Burnham: Inside (2021) | featured image
Bo Burnham in Inside (2021) | courtesy of Netflix

Bo Burnham’s Pandemic Comedy Special ‘Inside’ Is the Krapp’s Last Tape of Our Times

Like Beckett’s Krapp’s Last Tape, Bo Burnham’s Inside offers rich insights into how our psyches and sense of self get warped by ever-advancing technologies.

Bo Burnham
Netflix (US)
30 May 2021

Inside, Bo Burnham’s new musical-comedy special (or experimental film), is something new and unforeseen. It starts off as a lockdown comedy special in isolation without an audience and then turns into a full-scale existential freakout.

 There’s a shot in Inside where Burnham sullenly sits and takes in video of his former 16-year-old self projected on the wall of his room–one of the sparky musical YouTube videos that catapulted him to internet fame and beyond. I was reminded of Krapp, the protagonist in Samuel Beckett’s Krapp’s Last Tape, who is also forced to reckon with a version of his former self on a tape recording. Krapp had been obsessively making recordings throughout his life–a practice that isn’t a far cry from many of our podcasters these days.

Prolonged isolation as we experienced during the COVID-19 pandemic can provoke excessive self-consciousness and rumination. When there’s enforced isolation some of us turn to technology for some company. Our devices are like what a soother is to a baby. Even though Krapp is using more retrograde technology than Burnham, his tape recordings also completely consume him. Disgusted by his cocky-sounding former self, Krapp tries to wrest some solace from the fact that his youth is over: “Just been listening to that stupid bastard I took myself for thirty years ago, hard to believe I was ever as bad as that. Thank god that’s all done with anyway.”

Burnham has admitted that his brilliant directorial debut, Eighth Grade, was his way of forgiving his 16-year-old self. The current culture mores have rendered him apologetic about some of the more insensitive jokes from his earlier songs, jokes he made, like most teenage boys do, to sound edgy.

As is the case with most public figures, Burnham has to deal with the enduring existence of his former self in his early output preserved in YouTube videos. He doesn’t have the luxury of sequestering away his former self in tins as Krapp does with his reels of tape. Much like many of us, Burnham’s output is a matter of public record. The internet is a permanent timeline of our floundering–particularly as youngsters. Burnham’s early work is a standing embarrassment to him. However flippant and harmless it might seem to many of us, it’s open to criticism, like most things in our moralising climate. Only the completely anodyne escape the scrutiny that is now in vogue.

Empathetic and thoughtful, Burnham is determined to be on the right side of history with regards to political correctness:  “I’m happy to be an example of someone that failed out loud publicly” he said in a CBS interview. Some might point out that his fame was already cemented before this calling out became common. He probably wouldn’t have made those videos in the context of all these Twitter storms. A more intelligent artist than many other people parroting the party line, Burnham does, however, temper his support of political correctness by saying: “I do worry that kids don’t have that freedom anymore (…) They don’t have the freedom to fail out loud.’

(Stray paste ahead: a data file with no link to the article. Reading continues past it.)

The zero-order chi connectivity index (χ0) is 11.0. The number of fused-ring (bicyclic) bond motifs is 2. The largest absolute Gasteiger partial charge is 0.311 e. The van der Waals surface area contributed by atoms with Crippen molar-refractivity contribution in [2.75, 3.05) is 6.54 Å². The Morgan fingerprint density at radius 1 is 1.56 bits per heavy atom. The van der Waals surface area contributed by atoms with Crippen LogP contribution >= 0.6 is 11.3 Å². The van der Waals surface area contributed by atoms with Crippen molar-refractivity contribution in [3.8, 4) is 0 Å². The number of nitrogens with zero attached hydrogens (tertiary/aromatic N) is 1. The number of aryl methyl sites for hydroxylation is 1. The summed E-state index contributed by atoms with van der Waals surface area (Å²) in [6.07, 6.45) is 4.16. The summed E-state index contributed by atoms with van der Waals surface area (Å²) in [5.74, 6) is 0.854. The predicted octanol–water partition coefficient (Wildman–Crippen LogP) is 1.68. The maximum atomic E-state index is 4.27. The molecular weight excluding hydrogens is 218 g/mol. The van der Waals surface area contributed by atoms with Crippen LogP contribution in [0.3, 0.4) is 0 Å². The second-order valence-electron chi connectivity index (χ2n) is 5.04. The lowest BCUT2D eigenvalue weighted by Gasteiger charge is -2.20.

This is an interesting thing to say. One suspects the sometimes febrile atmosphere that has seized our collective conscious in which we call out people and try to have them “cancelled” has a lot to do with how we wince at our own selves, both former selves and potential selves. Krapp can’t tolerate his former self. But there are few who can fully embrace their former selves, particularly if said self’s behaviour has lead to a catastrophic present.

However sincerely penitent Burnham is, halfway through Inside he can’t help but let some irony colour his song “Problematic”, offering himself up to opprobrium and outrage. He reflects on his upbringing as a “suburbanite” who watched Family Guy in “an overwhelmingly white” town.

 Happily, songs can betray an ambivalence at odds with the official line the songwriter is taking. We need art to stop us from becoming literalists. Lyrically, the song is a tour-de-force as it aptly conveys the often tedious struggle of our moment, in which we try to square our desire to be good with our need to also be fallible humans that get to make mistakes (or simply just blow off steam in an irreverent manner). Burnham sounds contrite, yet he can’t resist poking a little fun at the newfound censoriousness now afflicting the culture–even though he is part of it. In the inspired second verse, he grovels, apologising for the previous verse:

"I want to show you how I'm growing as a person, but first 
I feel I must address the lyrics from the previous verse
I tried to hide behind my childhood, and that's not okay
My actions are my own, I won't explain them away
I've done a lot of self-reflecting since I started singing this song
I was totally wrong when I said it"